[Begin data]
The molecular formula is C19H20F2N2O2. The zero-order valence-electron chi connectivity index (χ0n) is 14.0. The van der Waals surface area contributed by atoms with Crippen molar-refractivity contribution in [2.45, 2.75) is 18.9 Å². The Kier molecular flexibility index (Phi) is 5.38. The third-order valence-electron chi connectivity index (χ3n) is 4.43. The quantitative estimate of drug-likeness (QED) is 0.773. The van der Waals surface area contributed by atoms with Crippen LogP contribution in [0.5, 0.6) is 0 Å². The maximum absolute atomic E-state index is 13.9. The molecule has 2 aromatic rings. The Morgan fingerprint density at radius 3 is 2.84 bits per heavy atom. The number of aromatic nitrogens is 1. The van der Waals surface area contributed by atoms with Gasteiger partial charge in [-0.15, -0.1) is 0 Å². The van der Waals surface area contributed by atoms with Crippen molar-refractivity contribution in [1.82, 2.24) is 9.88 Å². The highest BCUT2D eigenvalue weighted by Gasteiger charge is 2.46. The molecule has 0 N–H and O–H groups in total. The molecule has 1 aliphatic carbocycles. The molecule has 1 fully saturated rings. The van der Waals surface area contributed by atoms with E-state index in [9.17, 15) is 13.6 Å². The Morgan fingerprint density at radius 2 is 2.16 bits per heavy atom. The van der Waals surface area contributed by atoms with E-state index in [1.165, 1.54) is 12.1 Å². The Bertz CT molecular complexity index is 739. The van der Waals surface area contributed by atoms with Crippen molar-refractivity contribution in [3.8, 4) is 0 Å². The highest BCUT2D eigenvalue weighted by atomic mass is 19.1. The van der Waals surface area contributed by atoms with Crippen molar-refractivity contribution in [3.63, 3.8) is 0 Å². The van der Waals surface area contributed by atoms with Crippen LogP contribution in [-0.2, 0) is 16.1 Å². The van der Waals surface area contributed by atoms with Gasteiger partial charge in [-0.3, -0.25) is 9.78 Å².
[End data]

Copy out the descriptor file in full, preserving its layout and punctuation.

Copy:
The molecular formula is C19H20F2N2O2. The zero-order valence-electron chi connectivity index (χ0n) is 14.0. The van der Waals surface area contributed by atoms with Crippen molar-refractivity contribution in [2.45, 2.75) is 18.9 Å². The Kier molecular flexibility index (Phi) is 5.38. The third-order valence-electron chi connectivity index (χ3n) is 4.43. The quantitative estimate of drug-likeness (QED) is 0.773. The van der Waals surface area contributed by atoms with Crippen LogP contribution in [0.5, 0.6) is 0 Å². The maximum absolute atomic E-state index is 13.9. The molecule has 2 aromatic rings. The Morgan fingerprint density at radius 3 is 2.84 bits per heavy atom. The number of aromatic nitrogens is 1. The van der Waals surface area contributed by atoms with Gasteiger partial charge in [-0.15, -0.1) is 0 Å². The van der Waals surface area contributed by atoms with Crippen molar-refractivity contribution in [1.82, 2.24) is 9.88 Å². The highest BCUT2D eigenvalue weighted by Gasteiger charge is 2.46. The molecule has 0 N–H and O–H groups in total. The molecule has 1 aliphatic carbocycles. The molecule has 1 fully saturated rings. The van der Waals surface area contributed by atoms with E-state index in [9.17, 15) is 13.6 Å². The Morgan fingerprint density at radius 2 is 2.16 bits per heavy atom. The van der Waals surface area contributed by atoms with E-state index in [1.165, 1.54) is 12.1 Å². The Bertz CT molecular complexity index is 739. The van der Waals surface area contributed by atoms with Crippen molar-refractivity contribution in [3.8, 4) is 0 Å². The highest BCUT2D eigenvalue weighted by atomic mass is 19.1. The van der Waals surface area contributed by atoms with Crippen molar-refractivity contribution in [3.63, 3.8) is 0 Å². The van der Waals surface area contributed by atoms with Crippen LogP contribution in [-0.2, 0) is 16.1 Å². The van der Waals surface area contributed by atoms with Gasteiger partial charge in [-0.3, -0.25) is 9.78 Å².